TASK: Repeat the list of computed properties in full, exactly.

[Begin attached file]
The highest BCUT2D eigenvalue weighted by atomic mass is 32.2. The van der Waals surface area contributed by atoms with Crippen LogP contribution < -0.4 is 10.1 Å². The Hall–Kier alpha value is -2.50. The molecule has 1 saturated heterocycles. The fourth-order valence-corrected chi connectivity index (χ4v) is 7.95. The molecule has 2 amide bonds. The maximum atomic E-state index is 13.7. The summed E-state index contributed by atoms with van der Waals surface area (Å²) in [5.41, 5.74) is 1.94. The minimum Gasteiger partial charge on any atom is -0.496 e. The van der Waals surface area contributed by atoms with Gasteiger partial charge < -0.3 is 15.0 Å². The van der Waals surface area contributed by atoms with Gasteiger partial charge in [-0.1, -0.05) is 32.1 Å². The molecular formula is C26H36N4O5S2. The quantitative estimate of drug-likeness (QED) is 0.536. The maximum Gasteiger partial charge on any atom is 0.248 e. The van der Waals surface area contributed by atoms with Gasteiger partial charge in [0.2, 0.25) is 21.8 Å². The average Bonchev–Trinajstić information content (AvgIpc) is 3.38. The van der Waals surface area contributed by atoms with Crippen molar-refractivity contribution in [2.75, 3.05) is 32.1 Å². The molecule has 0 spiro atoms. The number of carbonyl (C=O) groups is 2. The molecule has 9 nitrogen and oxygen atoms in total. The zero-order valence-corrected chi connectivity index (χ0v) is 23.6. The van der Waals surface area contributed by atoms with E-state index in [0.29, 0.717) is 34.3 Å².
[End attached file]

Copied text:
The highest BCUT2D eigenvalue weighted by atomic mass is 32.2. The van der Waals surface area contributed by atoms with Crippen LogP contribution < -0.4 is 10.1 Å². The Hall–Kier alpha value is -2.50. The molecule has 1 saturated heterocycles. The fourth-order valence-corrected chi connectivity index (χ4v) is 7.95. The molecule has 2 amide bonds. The maximum atomic E-state index is 13.7. The summed E-state index contributed by atoms with van der Waals surface area (Å²) in [5.41, 5.74) is 1.94. The minimum Gasteiger partial charge on any atom is -0.496 e. The van der Waals surface area contributed by atoms with Gasteiger partial charge < -0.3 is 15.0 Å². The van der Waals surface area contributed by atoms with Gasteiger partial charge in [-0.1, -0.05) is 32.1 Å². The molecular formula is C26H36N4O5S2. The quantitative estimate of drug-likeness (QED) is 0.536. The maximum Gasteiger partial charge on any atom is 0.248 e. The van der Waals surface area contributed by atoms with Gasteiger partial charge in [0.2, 0.25) is 21.8 Å². The average Bonchev–Trinajstić information content (AvgIpc) is 3.38. The van der Waals surface area contributed by atoms with Crippen molar-refractivity contribution in [2.75, 3.05) is 32.1 Å². The molecule has 0 spiro atoms. The number of carbonyl (C=O) groups is 2. The molecule has 9 nitrogen and oxygen atoms in total. The zero-order valence-corrected chi connectivity index (χ0v) is 23.6. The van der Waals surface area contributed by atoms with E-state index in [0.29, 0.717) is 34.3 Å².